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  • Writer's pictureLindsay Spiller

Top 10 Key Elements Business Owners Must Include In Their Buy-Sell Agreements

Updated: Dec 31


Picture of a note book titled "buy-sell agreement"

As a budding entrepreneur, you may be focused on growing your business, scaling your product, and building your team. However, have you considered what happens to your business in the event of unforeseen circumstances like retirement, disability, divorce, or even death? This is where a buy-sell agreement comes into play, and it's an absolute must-have for any business owner.


What is a Buy-Sell Agreement?


So, what is a buy-sell agreement? It's a legally binding contract between co-owners of a business that governs what happens if an owner leaves the business. It is often likened to a prenuptial agreement for businesses, helping to protect your financial future and the continuity of the business. It is advisable that you engage an experienced business lawyer to help you draft the perfect buy-sell agreement for you.

Top Ten Key Elements in a Buy-Sell Agreement


Here are the top 10 key elements you need to include in your buy-sell agreement to safeguard your business interests.


1. Parties Involved:


The agreement should clearly outline who the current business owners are. This includes partners, shareholders, or members, depending on your business structure.


2. Triggering Events:


Specify the circumstances under which the agreement will be activated. These could include death, disability, bankruptcy, divorce, voluntary departure, or expulsion of an owner.


3. Valuation Clause:


To prevent future disputes, your agreement should include a clear formula or method for determining the value of the business at the time of the triggering event.


4. Buyout Terms:


These outline how the buyout will be financed. Options might include installment payments, business insurance, or an owner's personal assets.


5. Right of First Refusal:


This gives current owners the right to buy the departing owner's shares before they're offered to outsiders, helping to keep the business "in the family."


6. Non-Compete Clause:


A non-compete clause can prevent an owner from leaving, starting a similar business, and taking your customers.


7. Preemptive Rights:


If an owner decides to sell their shares to an external party, preemptive rights give the other owners the right to buy those shares first, on the same terms.


8. Funding Mechanisms:


Life insurance or disability buy-out insurance are common ways to ensure funds are available for the buyout when a triggering event occurs.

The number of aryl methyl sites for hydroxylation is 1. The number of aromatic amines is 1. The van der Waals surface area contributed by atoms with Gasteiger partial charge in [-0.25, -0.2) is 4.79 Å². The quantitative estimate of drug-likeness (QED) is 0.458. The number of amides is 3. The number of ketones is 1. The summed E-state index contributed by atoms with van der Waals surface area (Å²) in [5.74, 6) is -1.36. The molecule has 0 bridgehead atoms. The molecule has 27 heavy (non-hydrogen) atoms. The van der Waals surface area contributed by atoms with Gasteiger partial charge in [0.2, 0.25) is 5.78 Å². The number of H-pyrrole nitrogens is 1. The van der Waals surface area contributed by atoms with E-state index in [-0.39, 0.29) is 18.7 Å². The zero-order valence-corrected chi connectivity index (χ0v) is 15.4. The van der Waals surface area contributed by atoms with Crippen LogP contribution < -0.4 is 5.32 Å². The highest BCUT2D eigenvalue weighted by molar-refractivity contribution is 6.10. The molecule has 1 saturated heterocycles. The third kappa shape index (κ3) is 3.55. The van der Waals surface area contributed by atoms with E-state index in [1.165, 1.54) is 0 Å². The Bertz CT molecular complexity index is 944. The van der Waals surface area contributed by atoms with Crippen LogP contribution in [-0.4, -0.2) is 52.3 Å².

9. Dispute Resolution:


To prevent costly litigation, your agreement should include a dispute resolution process, which could involve mediation or arbitration.


10. Agreement Review and Updates:


Businesses evolve, and your buy-sell agreement should, too. Include a clause for periodic reviews and updates to the agreement.


Conclusion


Navigating the ins and outs of a buy-sell agreement can be complex. Again, don' t be afraid to engage a business attorney to help you. Regardless, getting this agreement right is crucial to ensuring the continuity and longevity of your business. As a business owner, your focus is rightly on growing and nurturing your business. Yet, it's equally important to plan for all eventualities.


Remember, a well-drafted buy-sell agreement isn't just a legal necessity; it's peace of mind. With this agreement in place, you can rest assured knowing that your business interests are protected, no matter what the future brings.



Spiller Law is an advisor to startup businesses, entertainment and media companies, and artists. Feel free to schedule a free consultation.



 

Spiller Law is a San Francisco business, entertainment, and estate planning law firm. We serve clients in the San Francisco Bay Area, Silicon Valley, Los Angeles, and California. Feel free to arrange a free consultation using the Schedule Appointment link on our website. For other questions, call our offices at 415-991-7298.

 

The information provided in this article is for general informational purposes only and should not be construed as legal advice or opinion. Readers are advised to consult with their legal counsel for specific advice.


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